California Labor Code
The contract of employment is a contract by which one, who is called the employer, engages another, who is called the employee, to do something for the benefit of the employer or a third person.
There is a rebuttable presumption affecting the burden of proof that a worker performing services for which a license is required pursuant to Chapter 9 (commencing with Section 7000) of Division 3 of the Business and Professions Code, or who is performing such services for a person who is required to obtain such a license is an employee rather than an independent contractor. Proof of independent contractor status includes satisfactory proof of these factors:
(a) That the individual has the right to control and discretion as to the manner of performance of the contract for services in that the result of the work and not the means by which it is accomplished is the primary factor bargained for.
(b) That the individual is customarily engaged in an independently established business.
(c) That the individual's independent contractor status is bona fide and not a subterfuge to avoid employee status. A bona fide independent contractor status is further evidenced by the presence of cumulative factors such as substantial investment other than personal services in the business, holding out to be in business for oneself, bargaining for a contract to complete a specific project for compensation by project rather than by time, control over the time and place the work is performed, supplying the tools or instrumentalities used in the work other than tools and instrumentalities normally and customarily provided by employees, hiring employees, performing work that is not ordinarily in the course of the principal's work, performing work that requires a particular skill, holding a license pursuant to the Business and Professions Code, the intent by the parties that the work relationship is of an independent contractor status, or that the relationship is not severable or terminable at will by the principal but gives rise to an action for breach of contract.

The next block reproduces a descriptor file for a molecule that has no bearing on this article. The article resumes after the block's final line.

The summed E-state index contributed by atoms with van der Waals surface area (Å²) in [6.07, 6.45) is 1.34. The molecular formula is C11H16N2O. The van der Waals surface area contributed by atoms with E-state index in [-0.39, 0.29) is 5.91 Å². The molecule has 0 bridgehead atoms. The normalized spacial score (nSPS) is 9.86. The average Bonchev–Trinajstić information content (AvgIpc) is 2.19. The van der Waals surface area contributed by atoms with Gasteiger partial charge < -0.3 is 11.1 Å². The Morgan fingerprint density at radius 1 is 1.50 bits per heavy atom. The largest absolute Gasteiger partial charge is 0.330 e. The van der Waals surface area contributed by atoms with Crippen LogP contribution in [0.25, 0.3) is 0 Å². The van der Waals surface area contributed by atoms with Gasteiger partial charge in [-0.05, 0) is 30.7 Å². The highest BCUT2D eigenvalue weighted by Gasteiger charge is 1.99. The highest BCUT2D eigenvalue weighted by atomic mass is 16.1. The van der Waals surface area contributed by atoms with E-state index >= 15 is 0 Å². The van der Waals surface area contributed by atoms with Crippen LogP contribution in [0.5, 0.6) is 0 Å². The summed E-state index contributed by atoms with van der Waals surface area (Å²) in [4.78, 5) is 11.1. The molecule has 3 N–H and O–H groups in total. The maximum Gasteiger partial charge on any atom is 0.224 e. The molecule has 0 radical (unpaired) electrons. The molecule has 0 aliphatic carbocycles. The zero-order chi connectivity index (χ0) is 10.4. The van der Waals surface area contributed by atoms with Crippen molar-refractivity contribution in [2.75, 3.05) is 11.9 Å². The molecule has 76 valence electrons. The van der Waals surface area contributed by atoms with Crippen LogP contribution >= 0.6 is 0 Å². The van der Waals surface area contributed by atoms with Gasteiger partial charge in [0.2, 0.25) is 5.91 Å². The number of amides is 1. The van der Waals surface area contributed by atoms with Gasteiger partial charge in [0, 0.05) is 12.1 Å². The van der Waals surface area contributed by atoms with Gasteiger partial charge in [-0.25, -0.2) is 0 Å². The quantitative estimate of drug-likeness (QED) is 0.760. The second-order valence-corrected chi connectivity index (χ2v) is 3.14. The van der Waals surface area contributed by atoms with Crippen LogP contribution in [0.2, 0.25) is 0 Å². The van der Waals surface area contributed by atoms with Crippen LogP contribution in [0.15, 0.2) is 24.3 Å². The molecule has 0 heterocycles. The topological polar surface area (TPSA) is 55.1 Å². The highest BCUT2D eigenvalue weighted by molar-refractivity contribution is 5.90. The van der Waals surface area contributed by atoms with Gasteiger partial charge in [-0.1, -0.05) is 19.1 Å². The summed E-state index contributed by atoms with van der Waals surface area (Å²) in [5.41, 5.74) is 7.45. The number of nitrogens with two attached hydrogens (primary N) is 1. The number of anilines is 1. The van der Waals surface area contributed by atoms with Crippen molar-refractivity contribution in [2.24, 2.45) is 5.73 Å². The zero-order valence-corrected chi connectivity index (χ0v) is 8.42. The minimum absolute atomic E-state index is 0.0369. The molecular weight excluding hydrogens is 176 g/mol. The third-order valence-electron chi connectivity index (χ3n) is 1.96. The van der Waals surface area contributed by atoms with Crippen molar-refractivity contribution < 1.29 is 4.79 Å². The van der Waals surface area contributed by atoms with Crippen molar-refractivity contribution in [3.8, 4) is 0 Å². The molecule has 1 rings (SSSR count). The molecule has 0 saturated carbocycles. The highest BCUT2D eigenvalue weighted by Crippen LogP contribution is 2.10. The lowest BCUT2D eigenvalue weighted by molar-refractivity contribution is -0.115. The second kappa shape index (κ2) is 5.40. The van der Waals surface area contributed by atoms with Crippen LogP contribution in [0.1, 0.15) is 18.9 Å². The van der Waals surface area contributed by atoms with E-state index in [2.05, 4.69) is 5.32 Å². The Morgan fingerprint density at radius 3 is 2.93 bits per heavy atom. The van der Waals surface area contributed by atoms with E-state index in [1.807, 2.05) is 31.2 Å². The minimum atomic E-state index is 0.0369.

In addition to the factors contained in subdivisions (a), (b), and (c), any person performing any function or activity for which a license is required pursuant to Chapter 9 (commencing with Section 7000) of Division 3 of the Business and Professions Code shall hold a valid contractors' license as a condition of having independent contractor status.
For purposes of workers' compensation law, this presumption is a supplement to the existing statutory definitions of employee and independent contractor, and is not intended to lessen the coverage of employees under Division 4 and Division 5.
There is a rebuttable presumption affecting the burden of proof that a physician and surgeon, licensed pursuant to Division 2 (commencing with Section 500) of the Business and Professions Code, who enters into a contract for the performance of health services on behalf of a licensed primary care clinic, as defined in paragraph (1) of subdivision (a) of Section 1204 of the Health and Safety Code, is an independent contractor rather than an employee. Nothing in this section shall authorize the employment of a physician and surgeon to provide professional services when the employment would violate any other provision of law.
Whenever any employer who has no permanent and fixed place of business in this State enters into a contract of employment with an employee for services to be rendered within this State and the contemplated method of payment of the employee involves commissions, the contract shall be in writing and shall set forth the method by which the commissions shall be computed and paid.
The employer shall give a signed copy of each such contract to every employee who is a party thereto and shall obtain a signed receipt for the contract from each employee.
As used in this section, "commissions" does not include short term productivity bonuses such as are paid to retail clerks; and it does not include bonus and profit-sharing plans, unless there has been an offer by the employer to pay a fixed percentage of sales or profits as compensation for work to be performed.
Any employer who does not employ an employee pursuant to a written contract as required by Section 2751 shall be liable to the employee in a civil action for triple damages.